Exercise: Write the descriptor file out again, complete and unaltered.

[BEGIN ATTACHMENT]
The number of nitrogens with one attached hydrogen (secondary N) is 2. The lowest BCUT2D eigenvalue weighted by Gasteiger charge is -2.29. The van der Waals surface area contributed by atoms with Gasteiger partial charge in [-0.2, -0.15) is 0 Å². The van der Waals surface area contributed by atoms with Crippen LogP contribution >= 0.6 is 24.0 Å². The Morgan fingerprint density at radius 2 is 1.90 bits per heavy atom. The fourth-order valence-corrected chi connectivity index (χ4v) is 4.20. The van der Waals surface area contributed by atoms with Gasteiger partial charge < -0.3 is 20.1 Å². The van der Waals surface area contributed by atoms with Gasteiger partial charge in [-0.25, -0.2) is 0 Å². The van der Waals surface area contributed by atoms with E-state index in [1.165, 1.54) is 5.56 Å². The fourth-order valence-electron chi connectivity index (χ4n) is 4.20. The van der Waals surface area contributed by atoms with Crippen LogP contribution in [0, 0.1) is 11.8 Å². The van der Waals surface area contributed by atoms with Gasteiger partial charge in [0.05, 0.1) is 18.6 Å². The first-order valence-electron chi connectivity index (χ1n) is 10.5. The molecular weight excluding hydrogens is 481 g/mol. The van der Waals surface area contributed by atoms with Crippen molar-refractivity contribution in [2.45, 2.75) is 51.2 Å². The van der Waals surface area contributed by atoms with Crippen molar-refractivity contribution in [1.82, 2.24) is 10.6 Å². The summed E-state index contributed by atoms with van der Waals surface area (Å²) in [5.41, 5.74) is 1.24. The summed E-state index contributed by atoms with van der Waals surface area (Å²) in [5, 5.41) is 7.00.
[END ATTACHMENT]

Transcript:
The number of nitrogens with one attached hydrogen (secondary N) is 2. The lowest BCUT2D eigenvalue weighted by Gasteiger charge is -2.29. The van der Waals surface area contributed by atoms with Gasteiger partial charge in [-0.2, -0.15) is 0 Å². The van der Waals surface area contributed by atoms with Crippen LogP contribution >= 0.6 is 24.0 Å². The Morgan fingerprint density at radius 2 is 1.90 bits per heavy atom. The fourth-order valence-corrected chi connectivity index (χ4v) is 4.20. The van der Waals surface area contributed by atoms with Gasteiger partial charge < -0.3 is 20.1 Å². The van der Waals surface area contributed by atoms with Gasteiger partial charge in [-0.25, -0.2) is 0 Å². The van der Waals surface area contributed by atoms with E-state index in [1.165, 1.54) is 5.56 Å². The fourth-order valence-electron chi connectivity index (χ4n) is 4.20. The van der Waals surface area contributed by atoms with Crippen LogP contribution in [0, 0.1) is 11.8 Å². The van der Waals surface area contributed by atoms with Gasteiger partial charge in [0.05, 0.1) is 18.6 Å². The first-order valence-electron chi connectivity index (χ1n) is 10.5. The molecular weight excluding hydrogens is 481 g/mol. The van der Waals surface area contributed by atoms with Crippen molar-refractivity contribution in [2.45, 2.75) is 51.2 Å². The van der Waals surface area contributed by atoms with Crippen molar-refractivity contribution in [1.82, 2.24) is 10.6 Å². The summed E-state index contributed by atoms with van der Waals surface area (Å²) in [5.41, 5.74) is 1.24. The summed E-state index contributed by atoms with van der Waals surface area (Å²) in [5, 5.41) is 7.00.